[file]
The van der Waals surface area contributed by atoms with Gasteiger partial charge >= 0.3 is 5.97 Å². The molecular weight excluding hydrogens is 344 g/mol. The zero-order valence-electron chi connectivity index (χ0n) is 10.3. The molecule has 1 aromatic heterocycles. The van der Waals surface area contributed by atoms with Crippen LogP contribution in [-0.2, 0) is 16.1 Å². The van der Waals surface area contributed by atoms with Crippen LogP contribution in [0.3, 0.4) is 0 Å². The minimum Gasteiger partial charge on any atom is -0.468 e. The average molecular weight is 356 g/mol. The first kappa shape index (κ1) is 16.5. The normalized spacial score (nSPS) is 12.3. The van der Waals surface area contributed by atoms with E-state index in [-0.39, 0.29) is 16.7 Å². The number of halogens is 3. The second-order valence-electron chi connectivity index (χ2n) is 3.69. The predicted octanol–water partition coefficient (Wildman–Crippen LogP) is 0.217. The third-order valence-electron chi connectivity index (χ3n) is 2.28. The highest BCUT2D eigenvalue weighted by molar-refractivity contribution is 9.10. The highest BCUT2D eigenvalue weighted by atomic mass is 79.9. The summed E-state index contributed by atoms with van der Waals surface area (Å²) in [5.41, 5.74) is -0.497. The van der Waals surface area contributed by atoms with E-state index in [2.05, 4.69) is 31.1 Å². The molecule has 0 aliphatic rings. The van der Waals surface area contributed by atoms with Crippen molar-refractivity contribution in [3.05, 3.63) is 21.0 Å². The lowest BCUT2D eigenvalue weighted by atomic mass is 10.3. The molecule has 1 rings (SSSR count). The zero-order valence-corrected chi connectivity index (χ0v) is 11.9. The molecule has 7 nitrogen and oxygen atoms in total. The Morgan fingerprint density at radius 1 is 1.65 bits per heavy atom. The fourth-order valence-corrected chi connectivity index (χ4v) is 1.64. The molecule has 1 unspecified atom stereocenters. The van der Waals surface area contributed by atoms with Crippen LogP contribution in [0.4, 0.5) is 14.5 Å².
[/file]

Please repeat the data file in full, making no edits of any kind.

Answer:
The van der Waals surface area contributed by atoms with Gasteiger partial charge >= 0.3 is 5.97 Å². The molecular weight excluding hydrogens is 344 g/mol. The zero-order valence-electron chi connectivity index (χ0n) is 10.3. The molecule has 1 aromatic heterocycles. The van der Waals surface area contributed by atoms with Crippen LogP contribution in [-0.2, 0) is 16.1 Å². The van der Waals surface area contributed by atoms with Crippen LogP contribution in [0.3, 0.4) is 0 Å². The minimum Gasteiger partial charge on any atom is -0.468 e. The average molecular weight is 356 g/mol. The first kappa shape index (κ1) is 16.5. The normalized spacial score (nSPS) is 12.3. The van der Waals surface area contributed by atoms with E-state index in [-0.39, 0.29) is 16.7 Å². The number of halogens is 3. The second-order valence-electron chi connectivity index (χ2n) is 3.69. The predicted octanol–water partition coefficient (Wildman–Crippen LogP) is 0.217. The third-order valence-electron chi connectivity index (χ3n) is 2.28. The highest BCUT2D eigenvalue weighted by molar-refractivity contribution is 9.10. The highest BCUT2D eigenvalue weighted by atomic mass is 79.9. The summed E-state index contributed by atoms with van der Waals surface area (Å²) in [5.41, 5.74) is -0.497. The van der Waals surface area contributed by atoms with E-state index in [2.05, 4.69) is 31.1 Å². The molecule has 0 aliphatic rings. The van der Waals surface area contributed by atoms with Crippen molar-refractivity contribution in [3.05, 3.63) is 21.0 Å². The lowest BCUT2D eigenvalue weighted by atomic mass is 10.3. The molecule has 1 rings (SSSR count). The zero-order valence-corrected chi connectivity index (χ0v) is 11.9. The molecule has 7 nitrogen and oxygen atoms in total. The Morgan fingerprint density at radius 1 is 1.65 bits per heavy atom. The fourth-order valence-corrected chi connectivity index (χ4v) is 1.64. The molecule has 1 unspecified atom stereocenters. The van der Waals surface area contributed by atoms with Crippen LogP contribution in [0.4, 0.5) is 14.5 Å².